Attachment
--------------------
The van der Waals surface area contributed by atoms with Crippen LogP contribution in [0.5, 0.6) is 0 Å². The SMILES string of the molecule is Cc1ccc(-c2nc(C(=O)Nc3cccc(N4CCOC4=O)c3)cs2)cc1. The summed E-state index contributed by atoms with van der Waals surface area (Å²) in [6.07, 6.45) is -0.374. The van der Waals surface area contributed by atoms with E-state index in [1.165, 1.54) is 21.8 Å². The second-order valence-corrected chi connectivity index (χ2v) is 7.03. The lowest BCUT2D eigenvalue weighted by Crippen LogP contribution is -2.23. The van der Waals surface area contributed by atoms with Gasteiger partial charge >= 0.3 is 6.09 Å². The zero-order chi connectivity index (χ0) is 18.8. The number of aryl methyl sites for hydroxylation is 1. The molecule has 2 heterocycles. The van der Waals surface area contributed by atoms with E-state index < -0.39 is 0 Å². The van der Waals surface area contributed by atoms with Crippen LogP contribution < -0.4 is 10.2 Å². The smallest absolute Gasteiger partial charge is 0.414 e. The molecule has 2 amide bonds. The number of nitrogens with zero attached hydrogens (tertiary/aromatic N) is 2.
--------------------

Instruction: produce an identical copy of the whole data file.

The van der Waals surface area contributed by atoms with Crippen LogP contribution in [0.5, 0.6) is 0 Å². The SMILES string of the molecule is Cc1ccc(-c2nc(C(=O)Nc3cccc(N4CCOC4=O)c3)cs2)cc1. The summed E-state index contributed by atoms with van der Waals surface area (Å²) in [6.07, 6.45) is -0.374. The van der Waals surface area contributed by atoms with E-state index in [1.165, 1.54) is 21.8 Å². The second-order valence-corrected chi connectivity index (χ2v) is 7.03. The lowest BCUT2D eigenvalue weighted by Crippen LogP contribution is -2.23. The van der Waals surface area contributed by atoms with Gasteiger partial charge >= 0.3 is 6.09 Å². The zero-order chi connectivity index (χ0) is 18.8. The number of aryl methyl sites for hydroxylation is 1. The molecule has 2 heterocycles. The van der Waals surface area contributed by atoms with E-state index < -0.39 is 0 Å². The van der Waals surface area contributed by atoms with Crippen LogP contribution < -0.4 is 10.2 Å². The smallest absolute Gasteiger partial charge is 0.414 e. The molecule has 2 amide bonds. The number of nitrogens with zero attached hydrogens (tertiary/aromatic N) is 2.